The first quarter of 2019 saw leisure spending off to a good start, up two percentage points from Q1 2018, according to Deloitte’s latest Leisure Consumer report. The quarterly survey of 3,000 UK adults found that consumers continue to seek unique experiences rather than material things, a trend perpetuated from the previous quarter. An uptick in leisure spending in Q1 correlates with consumer confidence, which also edged up over the same period.
Despite some caution over Brexit uncertainty, household incomes remain consistently high and consumers intend to spend more across all leisure categories in the coming quarter.
Doing it for the ‘gram
More than a third (36 per cent) of consumers aged between 18 and 34 stated they would treat themselves to experiences, such as going out to restaurants, bars and the cinema instead of shopping for clothes or shoes.
Simon Oaten, partner for hospitality and leisure at Deloitte, commented: “In the age of social media, the tendency for consumers to document and share their lives digitally has grown. Consumers don’t just want a good product but also the experiential aspect, be it an in-store exercise class, or distinctive décor to form the backdrop of social media posts. Experiences have become a new ‘currency’ in social interaction, and a way for consumers to distinguish themselves online.
“The wider leisure sector is also providing innovative offerings to those consumers who recognise more negative impacts of social media or smartphone use. For example, we are starting to see hotels and spas offering digital detox retreats, and cafés that promote a culture of ‘switching off’ by not offering Wi-Fi.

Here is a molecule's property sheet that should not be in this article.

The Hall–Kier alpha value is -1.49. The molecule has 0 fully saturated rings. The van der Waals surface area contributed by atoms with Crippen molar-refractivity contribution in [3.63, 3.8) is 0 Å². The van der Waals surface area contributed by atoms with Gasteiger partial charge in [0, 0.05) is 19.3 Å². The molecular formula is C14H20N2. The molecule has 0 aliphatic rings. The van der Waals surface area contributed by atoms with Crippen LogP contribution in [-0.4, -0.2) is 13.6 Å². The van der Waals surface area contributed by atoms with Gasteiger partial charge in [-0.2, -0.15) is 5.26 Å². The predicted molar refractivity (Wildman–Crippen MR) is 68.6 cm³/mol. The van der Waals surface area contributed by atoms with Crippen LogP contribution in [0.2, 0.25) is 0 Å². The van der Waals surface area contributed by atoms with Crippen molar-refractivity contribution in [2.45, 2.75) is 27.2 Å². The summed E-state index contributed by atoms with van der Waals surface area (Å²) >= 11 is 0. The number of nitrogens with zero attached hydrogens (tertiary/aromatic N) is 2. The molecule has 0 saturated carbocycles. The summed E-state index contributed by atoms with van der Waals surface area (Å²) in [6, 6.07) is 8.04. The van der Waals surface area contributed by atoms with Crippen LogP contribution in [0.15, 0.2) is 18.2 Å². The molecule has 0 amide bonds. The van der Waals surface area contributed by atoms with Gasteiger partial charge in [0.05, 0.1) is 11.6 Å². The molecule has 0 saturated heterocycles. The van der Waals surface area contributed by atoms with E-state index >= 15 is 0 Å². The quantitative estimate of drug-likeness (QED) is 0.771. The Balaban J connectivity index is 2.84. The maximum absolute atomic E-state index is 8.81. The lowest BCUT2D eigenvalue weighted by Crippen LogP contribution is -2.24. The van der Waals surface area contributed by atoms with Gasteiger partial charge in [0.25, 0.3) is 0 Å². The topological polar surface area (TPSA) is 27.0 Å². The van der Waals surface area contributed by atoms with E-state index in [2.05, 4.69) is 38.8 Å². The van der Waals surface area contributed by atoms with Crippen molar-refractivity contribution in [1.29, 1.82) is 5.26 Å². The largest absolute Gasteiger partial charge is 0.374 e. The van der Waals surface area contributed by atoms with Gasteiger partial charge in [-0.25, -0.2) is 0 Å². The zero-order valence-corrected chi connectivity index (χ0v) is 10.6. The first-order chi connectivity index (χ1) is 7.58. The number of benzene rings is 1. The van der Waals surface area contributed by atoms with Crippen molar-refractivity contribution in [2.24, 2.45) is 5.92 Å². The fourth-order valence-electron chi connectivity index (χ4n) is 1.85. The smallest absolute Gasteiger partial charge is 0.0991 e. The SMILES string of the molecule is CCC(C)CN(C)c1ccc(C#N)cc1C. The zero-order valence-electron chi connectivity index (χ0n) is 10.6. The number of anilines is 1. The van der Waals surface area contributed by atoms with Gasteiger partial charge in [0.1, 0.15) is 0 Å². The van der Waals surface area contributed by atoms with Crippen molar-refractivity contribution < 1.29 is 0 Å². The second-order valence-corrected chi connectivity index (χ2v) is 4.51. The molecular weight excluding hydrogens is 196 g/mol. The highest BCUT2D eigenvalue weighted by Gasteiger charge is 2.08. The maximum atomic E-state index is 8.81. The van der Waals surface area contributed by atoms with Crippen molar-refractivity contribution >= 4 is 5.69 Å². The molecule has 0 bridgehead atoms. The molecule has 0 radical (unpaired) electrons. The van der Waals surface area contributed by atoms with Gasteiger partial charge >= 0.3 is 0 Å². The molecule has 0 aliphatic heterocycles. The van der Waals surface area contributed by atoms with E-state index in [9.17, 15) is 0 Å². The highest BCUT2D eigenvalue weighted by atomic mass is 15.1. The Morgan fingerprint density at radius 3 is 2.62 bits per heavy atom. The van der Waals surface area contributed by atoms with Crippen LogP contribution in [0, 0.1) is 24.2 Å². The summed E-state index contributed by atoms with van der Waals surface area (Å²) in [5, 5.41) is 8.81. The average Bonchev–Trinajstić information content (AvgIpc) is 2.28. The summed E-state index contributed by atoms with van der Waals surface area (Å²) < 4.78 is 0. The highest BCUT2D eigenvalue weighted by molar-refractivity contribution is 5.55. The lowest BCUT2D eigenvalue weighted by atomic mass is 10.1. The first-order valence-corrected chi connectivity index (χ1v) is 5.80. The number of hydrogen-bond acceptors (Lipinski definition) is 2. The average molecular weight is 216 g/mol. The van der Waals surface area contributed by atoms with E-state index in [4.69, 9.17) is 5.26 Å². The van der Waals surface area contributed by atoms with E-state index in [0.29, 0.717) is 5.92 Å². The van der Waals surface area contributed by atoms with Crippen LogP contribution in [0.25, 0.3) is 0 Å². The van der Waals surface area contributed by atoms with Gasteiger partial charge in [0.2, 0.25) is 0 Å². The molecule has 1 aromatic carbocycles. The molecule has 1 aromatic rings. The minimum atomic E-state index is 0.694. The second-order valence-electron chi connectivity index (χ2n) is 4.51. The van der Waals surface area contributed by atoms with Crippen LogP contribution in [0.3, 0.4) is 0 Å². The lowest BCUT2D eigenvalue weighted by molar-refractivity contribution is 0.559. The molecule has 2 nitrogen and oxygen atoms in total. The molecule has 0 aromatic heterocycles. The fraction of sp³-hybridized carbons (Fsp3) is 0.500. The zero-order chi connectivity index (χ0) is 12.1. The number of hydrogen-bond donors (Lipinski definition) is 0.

“The future of the high street relies on its ability to combine physical retail space with experiential leisure. Businesses that have flourished so far are those that have struck the right balance of both.
“One good example is the way in which delivery companies are increasingly becoming an online gateway within the casual dining sector. Through digitally engaging consumers and providing added convenience, delivery companies are becoming the intermediary between consumer and restaurant. Eateries that create reasons for consumers to dine out will be better positioned to navigate the margin pressure disruptors may bring.”
We’re all going on a summer holiday
Q1 expenditure on big ticket experiences such as culture, entertainment and live sports events, was at its highest level since the same period last year. 10 per cent of consumers also spent more on long holidays in Q1, with the rest of the year’s outlook looking similarly sunny.
Oaten said, “Holidaymakers are increasingly veering off the ‘beaten track’ to seek a unique experience. As a result, new flight routes are jetting consumers off to lesser-known destinations, and holidays offering classes, workshops and wellness experiences are on the rise.”
The latest data suggests that in the second quarter consumers will favour short breaks over longer holidays. Net spending on short breaks is up by four percentage points compared to a year ago, while intended spending on holidays is up by only one percentage point.
Oaten continues, “For today’s leisure consumer, experience is everything. Successful businesses will be those that offer something different and unique to leisure consumers, giving them a reason to try something, or travel somewhere, new. Looking ahead, four in 10 consumers are positive about their personal finances for the rest of the year, but Brexit uncertainty will continue to create some consumer caution which could deter some spending.”